300,000. What does this number represent? The approximate number of churches in the United States. What does this number mean? On any given Sunday (or Saturday), there are as many as 300,000 different preachers preaching different sermons using different preaching approaches (say that five times fast!). With so many options available, it can be daunting to figure out which preacher to listen to, and what style is best. Is there even a “best approach” when it comes to preaching? Yes.
If you’ve been at Fellowship Bible Church in recent months, or even if you’ve just begun attending, you will notice that my preaching is expository. Simply put, expository preaching seeks to make the point of the Biblical text the point of the sermon. In other words, expository preachers want their respective congregations to know what the Bible teaches. I realize that highlighting expository preaching as the “best approach” may come off as a bit prideful. But, after years of study and preaching, it is the most practical approach—and the one that keeps the Scriptures as the centerpiece of the sermon.
The Benefits of Expository Preaching
· Expository preaching is a safeguard against unfaithful, even false preaching.
In his second letter to the young preacher, Timothy, the Apostle Paul charges him to “preach the word” (2 Tim. 4:2). While he doesn’t give him a “how-to” manual for what this looks like, we do know that the Scriptures are to be the centerpiece of the sermon. How do we know this? Several verses before his command, Paul reminds Timothy that the Scriptures are “inspired by God and profitable for teaching, for reproof, for correction, for training in righteousness.” In other words, the Scriptures are God’s revelation to us, and that revelation is trustworthy to lead us, guide us, correct us, and train us to accomplish God’s will. Let me ask: If these statements about the Bible are true (and they are!), then as a Christian, shouldn’t a preacher explain the complexities of God’s word to us?
Expository preaching places the emphasis on gaining a proper interpretation of God’s Word. It is common to have a “what’s in it for me” attitude when we read the Bible. And while this isn’t necessarily a bad thing, it certainly is not the best thing. If we want to rightly apply God’s Word, we first need to rightly understand it! It is an unfortunate reality that there are “many false prophets” (1 John 4:1) in the world around us, whose goal is to deceive God’s people and lead them astray. A good expository preacher will make clear the entire counsel of God’s Word—allowing God’s people to have a clearer view of God’s revelation. When a preacher seeks to make God’s Word clear, the Holy Spirit makes God’s Word usable (John 14 and 16).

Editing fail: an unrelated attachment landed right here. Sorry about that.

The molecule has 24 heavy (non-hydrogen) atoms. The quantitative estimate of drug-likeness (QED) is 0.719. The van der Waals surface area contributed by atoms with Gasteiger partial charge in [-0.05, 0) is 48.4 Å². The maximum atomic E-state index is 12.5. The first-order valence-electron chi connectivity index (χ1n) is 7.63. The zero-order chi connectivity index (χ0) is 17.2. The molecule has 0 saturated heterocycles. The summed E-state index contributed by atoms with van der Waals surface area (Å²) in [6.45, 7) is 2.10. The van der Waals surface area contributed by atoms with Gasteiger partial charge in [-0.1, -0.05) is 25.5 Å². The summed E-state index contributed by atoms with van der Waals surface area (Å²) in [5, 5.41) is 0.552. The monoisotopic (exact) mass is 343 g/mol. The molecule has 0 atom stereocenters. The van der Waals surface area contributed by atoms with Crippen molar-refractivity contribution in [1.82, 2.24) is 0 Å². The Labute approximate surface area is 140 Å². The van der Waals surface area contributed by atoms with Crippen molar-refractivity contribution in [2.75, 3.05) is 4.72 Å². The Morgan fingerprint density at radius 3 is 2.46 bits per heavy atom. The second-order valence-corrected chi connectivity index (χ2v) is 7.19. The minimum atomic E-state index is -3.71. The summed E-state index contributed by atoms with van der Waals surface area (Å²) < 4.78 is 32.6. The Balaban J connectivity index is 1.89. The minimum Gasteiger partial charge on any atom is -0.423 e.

· Expository preaching teaches God’s people how to read their Bible.
I must admit, this is one of my favorite aspects of expository preaching. Since the goal of expository preaching is to clearly teach the Scriptures, it allows for God’s people to learn how to study God’s Word. It is likely that this often goes unnoticed, if not unappreciated. I have heard some people describe expository preaching as “off the top of the head.” I assure you, that is not accurate. “Off the top of the head” preaching is called extemporaneous, and I do not recommend it as an approach, unless necessary.
When you listen to the sermon each week, you are getting a small segment of Scripture at a time. Over the course of the sermon series, my goal is to teach you what the Bible says in that book. Here’s an example: we are on the tail-end of our 1 John series, and the overall theme has been “Authentic Christianity.” Why? Because John’s primary exhortation to believers is two-fold: walk in the light, and avoid the darkness. Throughout the book, he expands on that idea, giving us insight into God’s will concerning what we are to do and how we are to do it! Long after we are done with 1 John, you should be able to read it and understand its contents.
· Expository preaching holds the preacher accountable.
Let me be clear: there is no preacher in the world, who has the right to do what he wants. There are too many “pulpit-teers” out there, who put on a great show every week, all the while deviating from preaching God’s Word. For them, it is about their insight, opinion, soapboxes, ideas, and “visions”. The church, and the world for that matter, don’t need men to stand up and manipulate God’s Word—they need men to stand up and faithfully proclaim God’s Word!
Every preacher must submit to the authority of God’s Word. By default, preaching exists only because there is a message to proclaim. A preacher is not “making it up as he goes”; instead, he is to “present [yourself] approved to God…accurately handling the word of truth.” (2 Tim. 2:15). Our authority is borrowed from God’s Word—it is not our own to do with as we please. Any preacher who deviates from God’s Word loses his authority to preach, and effectively renders himself unqualified. James, the half-brother of Jesus, gives a stern warning: “Let not many of you become teachers…knowing that as such we will incur a stricter judgment.” (James 3:1)
One of my favorite preachers, H.B. Charles, said it best: “The pulpit is not a stage for your performance. It is the throne for the Word of God.” I couldn’t say it better if I tried. As a pastor, one of my greatest joys is to hear that someone is growing in their understanding and application of God’s Word. Make no mistake, listening to expository preaching is hard work; but, if it gives you the best opportunity to hear, understand, apply, and mature in the truth, then it is worth it!
Next week, we will be focusing on: Expository Preaching: Understanding the Tone of the Text.